The St. Louis Metropolitan Police Department (SLMPD) is now under investigation for allegedly heavy-handed suppression tactics used to put down protests which erupted in the aftermath of the Jason Stockley verdict earlier this month.
Stockley, a former member of the SLMPD, was charged with first-degree murder over the 2011 death of Anthony Lamar Smith, a black man who Stockley shot and killed before allegedly planting a gun on Smith’s body in what prosecutors argued was an attempt to cover up the cause of the killing. Dash cam footage caught Stockley proclaiming, “I’m going to kill that motherfucker,” moments before he did so.
Stockley was acquitted by Judge Timothy J. Wilson on September 15. Almost immediately after news of the verdict spread, protesters filled the streets of Missouri’s capital city, attempting to shut down St. Louis in a show of force and numbers opposed to police brutality and allegations of systemic racism.
The SLMPD’s response was all but instantaneous as well–and controversial from the start.
Video showed riot cops trampling an elderly woman at one point during the protests–and blocking others from rendering aid. Another video showed riot cops mocking anti-racist protesters by appropriating the traditional protest chant, “Whose streets? Our streets!” Later, riot cops were accused of mounting a revenge campaign against a local business owner who complained about the police tear-gassing his customers. During the days-long commotion, a member of the SLMPD shared a racially bigoted meme critical of the Black Lives Matter movement on Facebook. Various other allegations of police brutality and impropriety were lodged against the SLMPD. And the American Civil Liberties Union (ACLU) quickly filed a lawsuit over those allegations.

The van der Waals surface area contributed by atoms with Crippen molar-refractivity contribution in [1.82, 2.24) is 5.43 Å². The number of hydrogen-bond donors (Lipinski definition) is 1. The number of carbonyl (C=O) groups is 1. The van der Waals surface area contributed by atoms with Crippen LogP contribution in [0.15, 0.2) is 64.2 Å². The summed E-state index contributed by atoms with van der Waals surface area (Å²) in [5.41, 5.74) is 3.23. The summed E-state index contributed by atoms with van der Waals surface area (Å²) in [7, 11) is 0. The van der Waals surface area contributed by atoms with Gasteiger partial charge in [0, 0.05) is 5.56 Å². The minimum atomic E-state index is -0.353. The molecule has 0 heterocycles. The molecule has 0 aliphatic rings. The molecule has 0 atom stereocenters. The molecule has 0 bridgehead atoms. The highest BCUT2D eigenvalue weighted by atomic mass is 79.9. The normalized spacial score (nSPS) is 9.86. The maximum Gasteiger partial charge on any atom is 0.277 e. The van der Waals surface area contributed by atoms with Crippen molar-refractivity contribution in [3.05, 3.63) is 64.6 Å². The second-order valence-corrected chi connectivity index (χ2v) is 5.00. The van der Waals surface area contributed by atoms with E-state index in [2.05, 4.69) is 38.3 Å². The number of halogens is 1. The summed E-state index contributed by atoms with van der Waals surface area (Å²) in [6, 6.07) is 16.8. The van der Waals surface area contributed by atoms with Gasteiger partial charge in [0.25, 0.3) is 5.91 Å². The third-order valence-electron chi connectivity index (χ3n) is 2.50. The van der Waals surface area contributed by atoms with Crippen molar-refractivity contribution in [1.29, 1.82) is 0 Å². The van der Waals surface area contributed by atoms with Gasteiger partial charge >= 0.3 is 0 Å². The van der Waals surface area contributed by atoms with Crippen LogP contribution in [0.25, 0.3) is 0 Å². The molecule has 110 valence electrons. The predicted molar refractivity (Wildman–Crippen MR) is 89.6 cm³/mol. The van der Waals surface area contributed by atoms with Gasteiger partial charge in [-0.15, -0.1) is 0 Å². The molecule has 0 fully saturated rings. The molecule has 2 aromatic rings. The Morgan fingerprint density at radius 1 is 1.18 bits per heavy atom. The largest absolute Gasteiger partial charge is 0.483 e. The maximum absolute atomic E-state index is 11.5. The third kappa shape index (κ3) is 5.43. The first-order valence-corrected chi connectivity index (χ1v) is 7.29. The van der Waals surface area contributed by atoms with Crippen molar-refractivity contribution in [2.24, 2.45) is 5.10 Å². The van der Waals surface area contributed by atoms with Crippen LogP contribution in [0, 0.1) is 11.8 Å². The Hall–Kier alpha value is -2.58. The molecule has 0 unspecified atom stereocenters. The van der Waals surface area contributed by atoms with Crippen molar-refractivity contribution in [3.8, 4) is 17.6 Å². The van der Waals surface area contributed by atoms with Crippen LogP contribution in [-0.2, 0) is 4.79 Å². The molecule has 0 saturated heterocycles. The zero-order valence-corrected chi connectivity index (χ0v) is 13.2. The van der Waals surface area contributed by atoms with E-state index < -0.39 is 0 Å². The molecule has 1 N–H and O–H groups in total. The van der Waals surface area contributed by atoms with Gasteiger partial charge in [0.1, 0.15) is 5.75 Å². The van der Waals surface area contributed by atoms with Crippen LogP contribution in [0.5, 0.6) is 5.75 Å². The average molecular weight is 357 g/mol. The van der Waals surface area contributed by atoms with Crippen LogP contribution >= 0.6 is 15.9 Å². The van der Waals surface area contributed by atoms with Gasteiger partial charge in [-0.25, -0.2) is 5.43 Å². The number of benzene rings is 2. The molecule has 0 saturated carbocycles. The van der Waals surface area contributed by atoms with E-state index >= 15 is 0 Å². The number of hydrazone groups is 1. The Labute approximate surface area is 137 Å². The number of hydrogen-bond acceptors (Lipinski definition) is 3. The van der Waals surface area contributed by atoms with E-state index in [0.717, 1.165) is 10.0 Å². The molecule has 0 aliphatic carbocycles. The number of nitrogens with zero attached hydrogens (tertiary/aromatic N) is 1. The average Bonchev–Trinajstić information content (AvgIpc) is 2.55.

In response to the negative press coverage and multiple legal challenges, St, Louis Mayor Lyda Krewson and St. Louis Police Chief Lawrence O’Toole announced, via a joint press release issued yesterday, an independent, “objective, thorough and fair investigation of all complaints and lawsuits stemming from the St. Louis City Police Department’s response to the demonstrations and civil disobedience.”
The press release notes that at least one dozen complaints have been filed over the SLMPD’s tactics. It continues:
This effort will include Internal Affairs, the Civilian Oversight Board, and an independent third party investigation. It is important that the public have confidence in the results of this process, therefore Mayor Krewson and Chief O’Toole are calling on the U.S. Attorney for an independent third party investigation of the conduct, allegations and lawsuits.
The ACLU of Missouri’s Tony Rothert greeted the news favorably, saying, in a statement, “Based on the evidence we’ve seen, we believe an outside investigation into police treatment of protesters and those engaged in civil disobedience following the Stockley verdict is a step in the right direction.”
[image via screengrab]
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